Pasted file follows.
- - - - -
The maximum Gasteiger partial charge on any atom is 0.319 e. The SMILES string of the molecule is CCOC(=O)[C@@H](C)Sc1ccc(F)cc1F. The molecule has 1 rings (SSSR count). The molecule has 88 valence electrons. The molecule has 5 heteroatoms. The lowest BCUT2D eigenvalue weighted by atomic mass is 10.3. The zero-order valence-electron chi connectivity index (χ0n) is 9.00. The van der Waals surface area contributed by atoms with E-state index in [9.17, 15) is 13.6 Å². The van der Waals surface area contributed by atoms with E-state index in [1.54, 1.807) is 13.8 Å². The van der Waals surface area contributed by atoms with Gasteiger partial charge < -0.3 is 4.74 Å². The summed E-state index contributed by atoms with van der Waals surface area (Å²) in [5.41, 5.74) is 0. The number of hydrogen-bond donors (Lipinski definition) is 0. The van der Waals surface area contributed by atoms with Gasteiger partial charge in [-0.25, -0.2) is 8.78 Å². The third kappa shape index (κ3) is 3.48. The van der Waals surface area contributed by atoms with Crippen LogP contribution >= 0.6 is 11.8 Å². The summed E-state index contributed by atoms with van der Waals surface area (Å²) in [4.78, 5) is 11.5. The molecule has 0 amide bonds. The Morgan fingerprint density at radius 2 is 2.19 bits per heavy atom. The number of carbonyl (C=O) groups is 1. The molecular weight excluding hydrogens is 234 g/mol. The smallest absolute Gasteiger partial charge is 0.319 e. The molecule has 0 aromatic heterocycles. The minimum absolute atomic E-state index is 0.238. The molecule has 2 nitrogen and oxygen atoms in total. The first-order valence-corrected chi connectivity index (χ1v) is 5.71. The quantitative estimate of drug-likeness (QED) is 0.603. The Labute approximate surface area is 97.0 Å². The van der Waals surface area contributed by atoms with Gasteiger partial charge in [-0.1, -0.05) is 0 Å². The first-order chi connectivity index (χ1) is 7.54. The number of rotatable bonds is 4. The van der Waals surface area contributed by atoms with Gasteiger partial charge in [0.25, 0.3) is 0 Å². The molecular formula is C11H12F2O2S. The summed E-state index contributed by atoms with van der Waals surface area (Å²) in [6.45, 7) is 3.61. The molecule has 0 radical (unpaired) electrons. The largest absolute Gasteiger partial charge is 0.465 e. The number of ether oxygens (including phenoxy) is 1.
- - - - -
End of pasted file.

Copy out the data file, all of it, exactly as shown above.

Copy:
The maximum Gasteiger partial charge on any atom is 0.319 e. The SMILES string of the molecule is CCOC(=O)[C@@H](C)Sc1ccc(F)cc1F. The molecule has 1 rings (SSSR count). The molecule has 88 valence electrons. The molecule has 5 heteroatoms. The lowest BCUT2D eigenvalue weighted by atomic mass is 10.3. The zero-order valence-electron chi connectivity index (χ0n) is 9.00. The van der Waals surface area contributed by atoms with E-state index in [9.17, 15) is 13.6 Å². The van der Waals surface area contributed by atoms with E-state index in [1.54, 1.807) is 13.8 Å². The van der Waals surface area contributed by atoms with Gasteiger partial charge < -0.3 is 4.74 Å². The summed E-state index contributed by atoms with van der Waals surface area (Å²) in [5.41, 5.74) is 0. The number of hydrogen-bond donors (Lipinski definition) is 0. The van der Waals surface area contributed by atoms with Gasteiger partial charge in [-0.25, -0.2) is 8.78 Å². The third kappa shape index (κ3) is 3.48. The van der Waals surface area contributed by atoms with Crippen LogP contribution >= 0.6 is 11.8 Å². The summed E-state index contributed by atoms with van der Waals surface area (Å²) in [4.78, 5) is 11.5. The molecule has 0 amide bonds. The Morgan fingerprint density at radius 2 is 2.19 bits per heavy atom. The number of carbonyl (C=O) groups is 1. The molecular weight excluding hydrogens is 234 g/mol. The smallest absolute Gasteiger partial charge is 0.319 e. The molecule has 0 aromatic heterocycles. The minimum absolute atomic E-state index is 0.238. The molecule has 2 nitrogen and oxygen atoms in total. The first-order valence-corrected chi connectivity index (χ1v) is 5.71. The quantitative estimate of drug-likeness (QED) is 0.603. The Labute approximate surface area is 97.0 Å². The van der Waals surface area contributed by atoms with Gasteiger partial charge in [-0.1, -0.05) is 0 Å². The first-order chi connectivity index (χ1) is 7.54. The number of rotatable bonds is 4. The van der Waals surface area contributed by atoms with Gasteiger partial charge in [0.25, 0.3) is 0 Å². The molecular formula is C11H12F2O2S. The summed E-state index contributed by atoms with van der Waals surface area (Å²) in [6.45, 7) is 3.61. The molecule has 0 radical (unpaired) electrons. The largest absolute Gasteiger partial charge is 0.465 e. The number of ether oxygens (including phenoxy) is 1.